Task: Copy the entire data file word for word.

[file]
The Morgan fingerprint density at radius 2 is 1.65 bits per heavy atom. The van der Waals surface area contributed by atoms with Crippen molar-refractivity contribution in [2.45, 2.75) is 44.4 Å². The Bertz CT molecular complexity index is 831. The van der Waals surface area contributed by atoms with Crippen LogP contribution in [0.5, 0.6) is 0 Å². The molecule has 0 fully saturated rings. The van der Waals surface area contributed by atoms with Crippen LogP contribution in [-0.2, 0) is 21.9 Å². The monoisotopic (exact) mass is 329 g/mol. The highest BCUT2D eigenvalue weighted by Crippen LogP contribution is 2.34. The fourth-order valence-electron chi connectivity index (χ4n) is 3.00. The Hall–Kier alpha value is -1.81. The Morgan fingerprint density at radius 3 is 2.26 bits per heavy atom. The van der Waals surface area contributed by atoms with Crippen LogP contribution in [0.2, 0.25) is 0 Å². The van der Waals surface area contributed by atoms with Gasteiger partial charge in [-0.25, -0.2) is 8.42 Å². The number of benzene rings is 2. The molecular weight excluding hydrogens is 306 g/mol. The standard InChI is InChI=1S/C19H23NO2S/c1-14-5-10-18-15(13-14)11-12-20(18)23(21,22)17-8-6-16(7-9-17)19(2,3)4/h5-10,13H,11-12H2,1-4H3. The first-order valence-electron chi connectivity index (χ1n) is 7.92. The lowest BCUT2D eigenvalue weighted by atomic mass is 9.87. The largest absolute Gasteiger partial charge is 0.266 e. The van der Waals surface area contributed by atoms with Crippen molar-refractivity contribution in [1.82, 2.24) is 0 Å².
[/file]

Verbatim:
The Morgan fingerprint density at radius 2 is 1.65 bits per heavy atom. The van der Waals surface area contributed by atoms with Crippen molar-refractivity contribution in [2.45, 2.75) is 44.4 Å². The Bertz CT molecular complexity index is 831. The van der Waals surface area contributed by atoms with Crippen LogP contribution in [0.5, 0.6) is 0 Å². The molecule has 0 fully saturated rings. The van der Waals surface area contributed by atoms with Crippen LogP contribution in [-0.2, 0) is 21.9 Å². The monoisotopic (exact) mass is 329 g/mol. The highest BCUT2D eigenvalue weighted by Crippen LogP contribution is 2.34. The fourth-order valence-electron chi connectivity index (χ4n) is 3.00. The Hall–Kier alpha value is -1.81. The Morgan fingerprint density at radius 3 is 2.26 bits per heavy atom. The van der Waals surface area contributed by atoms with Crippen LogP contribution in [0.2, 0.25) is 0 Å². The van der Waals surface area contributed by atoms with Gasteiger partial charge in [-0.25, -0.2) is 8.42 Å². The number of benzene rings is 2. The molecular weight excluding hydrogens is 306 g/mol. The standard InChI is InChI=1S/C19H23NO2S/c1-14-5-10-18-15(13-14)11-12-20(18)23(21,22)17-8-6-16(7-9-17)19(2,3)4/h5-10,13H,11-12H2,1-4H3. The first-order valence-electron chi connectivity index (χ1n) is 7.92. The lowest BCUT2D eigenvalue weighted by atomic mass is 9.87. The largest absolute Gasteiger partial charge is 0.266 e. The van der Waals surface area contributed by atoms with Crippen molar-refractivity contribution in [1.82, 2.24) is 0 Å².